How to apply for union certification

A union that wants to represent an employee or a group of employees can apply for certification under the Labour Relations Code (the Code).

A certification is a formal record issued by the Labour Relations Board that confirms the union is the exclusive bargaining agent for the employee(s). Usually a certification is granted by the Board because a majority of the employees voted in favour of being represented by that union in their workplace.

The group of employees represented by the union is called the bargaining unit and, once certified, the union becomes their exclusive bargaining agent.

Can any organization apply for certification?

No. Only a trade union as defined in the Code can apply for certification. There are many organizations the Board has already recognized as a trade union under the Code.

If the Board hasn’t already recognized an organization as a trade union, it should be prepared to address how the organization meets the definition of trade union in the Code.

What do I need to include in an application for certification?

You can file an application with the Board by using the Board’s online application process. Make sure the application is complete and correct, including contact information for the union and the employer. If the application isn't complete, it could be delayed because the Board won’t accept an application for filing until it is complete. As part of the online application process, submit copies of union membership evidence in a single .pdf format. Membership evidence must be in colour.

Pay close attention on how to file membership evidence. Otherwise, your certification application may be delayed or not accepted for filing.  You may be required to provide the original cards for inspection, so keep them in a safe place and easily available.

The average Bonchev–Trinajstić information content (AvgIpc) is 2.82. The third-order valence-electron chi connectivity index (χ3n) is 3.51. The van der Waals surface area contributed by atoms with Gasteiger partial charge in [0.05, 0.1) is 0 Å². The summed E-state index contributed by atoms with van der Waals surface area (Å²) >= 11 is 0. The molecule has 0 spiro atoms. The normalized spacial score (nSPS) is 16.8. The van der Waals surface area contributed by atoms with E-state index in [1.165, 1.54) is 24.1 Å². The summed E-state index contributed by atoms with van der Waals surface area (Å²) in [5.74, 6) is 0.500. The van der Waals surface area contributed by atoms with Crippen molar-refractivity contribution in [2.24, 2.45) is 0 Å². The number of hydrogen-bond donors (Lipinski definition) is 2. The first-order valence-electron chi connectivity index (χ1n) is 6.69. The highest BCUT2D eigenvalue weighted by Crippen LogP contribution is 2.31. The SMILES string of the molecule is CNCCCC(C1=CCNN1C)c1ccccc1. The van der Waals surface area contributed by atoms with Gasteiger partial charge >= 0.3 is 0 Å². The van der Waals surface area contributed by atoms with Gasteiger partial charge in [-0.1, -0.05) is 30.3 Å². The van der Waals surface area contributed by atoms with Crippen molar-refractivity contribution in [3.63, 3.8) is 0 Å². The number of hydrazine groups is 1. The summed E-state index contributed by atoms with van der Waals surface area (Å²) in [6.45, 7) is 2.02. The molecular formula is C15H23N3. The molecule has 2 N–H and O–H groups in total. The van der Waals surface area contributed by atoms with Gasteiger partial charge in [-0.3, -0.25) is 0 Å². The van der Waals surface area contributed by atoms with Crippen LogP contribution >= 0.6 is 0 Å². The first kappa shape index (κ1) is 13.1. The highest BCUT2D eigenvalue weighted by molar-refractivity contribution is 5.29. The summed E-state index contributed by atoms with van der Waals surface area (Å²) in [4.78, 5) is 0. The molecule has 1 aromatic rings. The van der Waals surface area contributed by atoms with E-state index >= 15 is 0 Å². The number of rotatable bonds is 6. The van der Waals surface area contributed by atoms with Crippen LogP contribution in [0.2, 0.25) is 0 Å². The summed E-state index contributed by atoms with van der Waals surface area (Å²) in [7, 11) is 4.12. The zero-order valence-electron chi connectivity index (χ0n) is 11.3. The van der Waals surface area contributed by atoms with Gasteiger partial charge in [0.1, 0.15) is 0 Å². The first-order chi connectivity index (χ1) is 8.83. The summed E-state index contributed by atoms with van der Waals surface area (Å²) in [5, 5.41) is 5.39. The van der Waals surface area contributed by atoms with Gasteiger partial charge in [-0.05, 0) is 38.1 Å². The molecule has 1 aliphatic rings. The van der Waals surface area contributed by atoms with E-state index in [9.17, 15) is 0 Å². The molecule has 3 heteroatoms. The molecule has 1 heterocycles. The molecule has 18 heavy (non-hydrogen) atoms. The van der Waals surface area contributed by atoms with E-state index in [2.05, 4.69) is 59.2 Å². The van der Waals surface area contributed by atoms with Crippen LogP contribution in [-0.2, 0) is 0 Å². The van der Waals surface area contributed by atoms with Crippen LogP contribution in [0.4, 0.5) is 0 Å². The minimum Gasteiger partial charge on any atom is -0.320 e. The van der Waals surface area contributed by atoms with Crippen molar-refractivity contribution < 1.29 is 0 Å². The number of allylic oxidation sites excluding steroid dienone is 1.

Don’t send a copy of the form or membership evidence to the employer. The Board will notify the employer once the application is accepted. The Board will keep the membership information confidential.

You need to describe the group of employees you want to represent. For example, is it all the employees of the employer? Is it only employees in a department? Is it employees in more than one location?

It's important to describe the proposed bargaining unit you're applying for in a way that makes it sufficiently clear for the Board to know which employees are covered by the application.

You need to have an idea of how many employees are in the proposed bargaining unit and whether or not a union already represents them. 

Where the union is applying to be certified to represent a group of employees that isn’t already represented by another union, then the union must show that it has the support of at least 45% of the employees in the proposed bargaining unit.

Where the union is applying to certify a group of employees already represented by another union:

  • the union must show that it has the support of the majority (50% + 1) of the employees in the bargaining unit.
  • if the bargaining unit the union is applying for is larger than the group of employees already represented by another union, the union applying must show that it has the support of at least 45% of the employees in the proposed bargaining unit.